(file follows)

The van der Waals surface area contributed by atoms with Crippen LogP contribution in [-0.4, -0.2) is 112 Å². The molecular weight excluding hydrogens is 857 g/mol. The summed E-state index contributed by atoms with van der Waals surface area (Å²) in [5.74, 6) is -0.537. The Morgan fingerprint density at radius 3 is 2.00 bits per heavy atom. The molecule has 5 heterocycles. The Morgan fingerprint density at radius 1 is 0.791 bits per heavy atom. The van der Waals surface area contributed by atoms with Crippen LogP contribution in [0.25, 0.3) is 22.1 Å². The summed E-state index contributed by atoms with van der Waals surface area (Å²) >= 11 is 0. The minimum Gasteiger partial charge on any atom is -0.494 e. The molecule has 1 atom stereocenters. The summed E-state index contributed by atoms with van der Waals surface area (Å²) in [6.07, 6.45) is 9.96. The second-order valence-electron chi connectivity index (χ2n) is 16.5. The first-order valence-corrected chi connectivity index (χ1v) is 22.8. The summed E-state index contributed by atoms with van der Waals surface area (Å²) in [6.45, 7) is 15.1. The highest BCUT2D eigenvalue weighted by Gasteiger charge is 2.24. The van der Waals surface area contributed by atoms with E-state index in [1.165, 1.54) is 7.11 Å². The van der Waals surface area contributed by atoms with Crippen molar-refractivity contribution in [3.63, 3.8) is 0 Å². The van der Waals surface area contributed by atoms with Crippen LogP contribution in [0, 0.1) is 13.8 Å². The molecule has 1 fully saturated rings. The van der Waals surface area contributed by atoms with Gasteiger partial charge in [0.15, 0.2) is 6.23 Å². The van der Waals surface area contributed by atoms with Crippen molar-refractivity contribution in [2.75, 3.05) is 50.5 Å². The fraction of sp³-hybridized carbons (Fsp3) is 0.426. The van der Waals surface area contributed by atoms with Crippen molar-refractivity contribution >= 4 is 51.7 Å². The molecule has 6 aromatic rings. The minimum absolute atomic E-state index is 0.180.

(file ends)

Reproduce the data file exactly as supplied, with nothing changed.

The van der Waals surface area contributed by atoms with Crippen LogP contribution in [-0.4, -0.2) is 112 Å². The molecular weight excluding hydrogens is 857 g/mol. The summed E-state index contributed by atoms with van der Waals surface area (Å²) in [5.74, 6) is -0.537. The Morgan fingerprint density at radius 3 is 2.00 bits per heavy atom. The molecule has 5 heterocycles. The Morgan fingerprint density at radius 1 is 0.791 bits per heavy atom. The van der Waals surface area contributed by atoms with Crippen LogP contribution in [0.25, 0.3) is 22.1 Å². The summed E-state index contributed by atoms with van der Waals surface area (Å²) >= 11 is 0. The minimum Gasteiger partial charge on any atom is -0.494 e. The molecule has 1 atom stereocenters. The summed E-state index contributed by atoms with van der Waals surface area (Å²) in [6.07, 6.45) is 9.96. The second-order valence-electron chi connectivity index (χ2n) is 16.5. The first-order valence-corrected chi connectivity index (χ1v) is 22.8. The summed E-state index contributed by atoms with van der Waals surface area (Å²) in [6.45, 7) is 15.1. The highest BCUT2D eigenvalue weighted by Gasteiger charge is 2.24. The van der Waals surface area contributed by atoms with E-state index in [1.165, 1.54) is 7.11 Å². The van der Waals surface area contributed by atoms with Crippen molar-refractivity contribution in [3.63, 3.8) is 0 Å². The van der Waals surface area contributed by atoms with Crippen LogP contribution in [0, 0.1) is 13.8 Å². The molecule has 1 fully saturated rings. The van der Waals surface area contributed by atoms with Gasteiger partial charge in [0.15, 0.2) is 6.23 Å². The van der Waals surface area contributed by atoms with Crippen molar-refractivity contribution in [2.75, 3.05) is 50.5 Å². The fraction of sp³-hybridized carbons (Fsp3) is 0.426. The van der Waals surface area contributed by atoms with Crippen molar-refractivity contribution >= 4 is 51.7 Å². The molecule has 6 aromatic rings. The minimum absolute atomic E-state index is 0.180.